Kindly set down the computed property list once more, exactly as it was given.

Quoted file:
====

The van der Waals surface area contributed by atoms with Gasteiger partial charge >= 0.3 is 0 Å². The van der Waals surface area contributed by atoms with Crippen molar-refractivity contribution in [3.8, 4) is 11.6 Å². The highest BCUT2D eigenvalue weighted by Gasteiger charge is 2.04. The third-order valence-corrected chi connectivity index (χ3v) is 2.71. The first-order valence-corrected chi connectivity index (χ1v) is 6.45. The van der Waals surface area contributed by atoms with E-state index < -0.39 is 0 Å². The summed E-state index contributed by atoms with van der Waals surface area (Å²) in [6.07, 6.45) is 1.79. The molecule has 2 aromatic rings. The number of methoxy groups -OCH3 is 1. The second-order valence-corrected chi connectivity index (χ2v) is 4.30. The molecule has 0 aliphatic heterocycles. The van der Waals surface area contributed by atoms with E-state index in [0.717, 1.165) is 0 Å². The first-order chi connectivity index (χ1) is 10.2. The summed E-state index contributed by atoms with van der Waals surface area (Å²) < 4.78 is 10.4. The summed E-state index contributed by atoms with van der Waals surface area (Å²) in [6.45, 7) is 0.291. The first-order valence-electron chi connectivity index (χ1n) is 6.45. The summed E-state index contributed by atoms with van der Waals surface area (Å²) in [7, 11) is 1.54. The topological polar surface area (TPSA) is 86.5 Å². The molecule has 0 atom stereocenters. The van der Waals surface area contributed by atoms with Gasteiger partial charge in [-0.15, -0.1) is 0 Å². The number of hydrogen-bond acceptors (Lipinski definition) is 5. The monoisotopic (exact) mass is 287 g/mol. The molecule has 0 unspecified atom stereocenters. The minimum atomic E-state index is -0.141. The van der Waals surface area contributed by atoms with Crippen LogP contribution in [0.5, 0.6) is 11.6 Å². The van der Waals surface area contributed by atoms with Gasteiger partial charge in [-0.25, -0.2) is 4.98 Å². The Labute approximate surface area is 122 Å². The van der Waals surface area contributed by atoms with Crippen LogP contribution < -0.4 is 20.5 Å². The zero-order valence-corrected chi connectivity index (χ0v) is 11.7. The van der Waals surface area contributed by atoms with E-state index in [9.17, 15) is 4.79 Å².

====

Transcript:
The van der Waals surface area contributed by atoms with Gasteiger partial charge >= 0.3 is 0 Å². The van der Waals surface area contributed by atoms with Crippen molar-refractivity contribution in [3.8, 4) is 11.6 Å². The highest BCUT2D eigenvalue weighted by Gasteiger charge is 2.04. The third-order valence-corrected chi connectivity index (χ3v) is 2.71. The first-order valence-corrected chi connectivity index (χ1v) is 6.45. The van der Waals surface area contributed by atoms with E-state index < -0.39 is 0 Å². The summed E-state index contributed by atoms with van der Waals surface area (Å²) in [6.07, 6.45) is 1.79. The molecule has 2 aromatic rings. The number of methoxy groups -OCH3 is 1. The second-order valence-corrected chi connectivity index (χ2v) is 4.30. The molecule has 0 aliphatic heterocycles. The van der Waals surface area contributed by atoms with E-state index in [0.717, 1.165) is 0 Å². The first-order chi connectivity index (χ1) is 10.2. The summed E-state index contributed by atoms with van der Waals surface area (Å²) < 4.78 is 10.4. The summed E-state index contributed by atoms with van der Waals surface area (Å²) in [6.45, 7) is 0.291. The first-order valence-electron chi connectivity index (χ1n) is 6.45. The summed E-state index contributed by atoms with van der Waals surface area (Å²) in [7, 11) is 1.54. The topological polar surface area (TPSA) is 86.5 Å². The molecule has 0 atom stereocenters. The van der Waals surface area contributed by atoms with Gasteiger partial charge in [-0.15, -0.1) is 0 Å². The number of hydrogen-bond acceptors (Lipinski definition) is 5. The monoisotopic (exact) mass is 287 g/mol. The molecule has 0 unspecified atom stereocenters. The minimum atomic E-state index is -0.141. The van der Waals surface area contributed by atoms with Crippen LogP contribution in [0.5, 0.6) is 11.6 Å². The van der Waals surface area contributed by atoms with Gasteiger partial charge in [-0.25, -0.2) is 4.98 Å². The Labute approximate surface area is 122 Å². The van der Waals surface area contributed by atoms with Crippen LogP contribution < -0.4 is 20.5 Å². The zero-order valence-corrected chi connectivity index (χ0v) is 11.7. The van der Waals surface area contributed by atoms with E-state index in [9.17, 15) is 4.79 Å².